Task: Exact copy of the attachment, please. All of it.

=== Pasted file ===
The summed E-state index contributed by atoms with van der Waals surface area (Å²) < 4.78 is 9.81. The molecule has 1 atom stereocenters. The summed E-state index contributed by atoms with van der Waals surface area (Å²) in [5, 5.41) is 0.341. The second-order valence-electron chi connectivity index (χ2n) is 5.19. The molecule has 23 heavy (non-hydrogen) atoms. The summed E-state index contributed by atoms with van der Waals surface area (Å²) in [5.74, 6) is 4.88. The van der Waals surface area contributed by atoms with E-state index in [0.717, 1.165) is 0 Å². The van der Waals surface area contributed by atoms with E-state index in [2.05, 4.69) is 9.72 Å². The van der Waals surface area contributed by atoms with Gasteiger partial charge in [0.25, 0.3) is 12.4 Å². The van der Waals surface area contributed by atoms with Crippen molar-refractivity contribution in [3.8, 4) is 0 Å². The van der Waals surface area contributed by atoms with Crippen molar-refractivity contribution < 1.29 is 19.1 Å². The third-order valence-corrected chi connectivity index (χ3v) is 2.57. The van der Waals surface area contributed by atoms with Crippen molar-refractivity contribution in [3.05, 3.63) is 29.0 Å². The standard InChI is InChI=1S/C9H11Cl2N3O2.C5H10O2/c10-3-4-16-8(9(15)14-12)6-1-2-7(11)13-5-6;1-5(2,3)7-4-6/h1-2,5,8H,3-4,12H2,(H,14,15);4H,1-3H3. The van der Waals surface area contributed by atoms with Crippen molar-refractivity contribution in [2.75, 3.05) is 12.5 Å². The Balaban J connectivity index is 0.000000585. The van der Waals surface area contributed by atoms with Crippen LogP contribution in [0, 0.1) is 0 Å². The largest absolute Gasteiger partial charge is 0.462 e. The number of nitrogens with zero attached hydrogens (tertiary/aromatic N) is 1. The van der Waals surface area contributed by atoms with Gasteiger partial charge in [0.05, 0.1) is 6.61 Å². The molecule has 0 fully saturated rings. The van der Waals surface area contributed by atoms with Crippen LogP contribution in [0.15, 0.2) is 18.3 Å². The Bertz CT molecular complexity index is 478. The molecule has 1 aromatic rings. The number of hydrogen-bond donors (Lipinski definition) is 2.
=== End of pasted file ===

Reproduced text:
The summed E-state index contributed by atoms with van der Waals surface area (Å²) < 4.78 is 9.81. The molecule has 1 atom stereocenters. The summed E-state index contributed by atoms with van der Waals surface area (Å²) in [5, 5.41) is 0.341. The second-order valence-electron chi connectivity index (χ2n) is 5.19. The molecule has 23 heavy (non-hydrogen) atoms. The summed E-state index contributed by atoms with van der Waals surface area (Å²) in [5.74, 6) is 4.88. The van der Waals surface area contributed by atoms with E-state index in [0.717, 1.165) is 0 Å². The van der Waals surface area contributed by atoms with E-state index in [2.05, 4.69) is 9.72 Å². The van der Waals surface area contributed by atoms with Gasteiger partial charge in [0.25, 0.3) is 12.4 Å². The van der Waals surface area contributed by atoms with Crippen molar-refractivity contribution in [3.8, 4) is 0 Å². The van der Waals surface area contributed by atoms with Crippen molar-refractivity contribution < 1.29 is 19.1 Å². The third-order valence-corrected chi connectivity index (χ3v) is 2.57. The van der Waals surface area contributed by atoms with Crippen molar-refractivity contribution in [3.05, 3.63) is 29.0 Å². The standard InChI is InChI=1S/C9H11Cl2N3O2.C5H10O2/c10-3-4-16-8(9(15)14-12)6-1-2-7(11)13-5-6;1-5(2,3)7-4-6/h1-2,5,8H,3-4,12H2,(H,14,15);4H,1-3H3. The van der Waals surface area contributed by atoms with Crippen molar-refractivity contribution in [2.75, 3.05) is 12.5 Å². The Balaban J connectivity index is 0.000000585. The van der Waals surface area contributed by atoms with Crippen LogP contribution in [0, 0.1) is 0 Å². The largest absolute Gasteiger partial charge is 0.462 e. The number of nitrogens with zero attached hydrogens (tertiary/aromatic N) is 1. The van der Waals surface area contributed by atoms with Gasteiger partial charge in [0.05, 0.1) is 6.61 Å². The molecule has 0 fully saturated rings. The van der Waals surface area contributed by atoms with Crippen LogP contribution in [0.15, 0.2) is 18.3 Å². The Bertz CT molecular complexity index is 478. The molecule has 1 aromatic rings. The number of hydrogen-bond donors (Lipinski definition) is 2.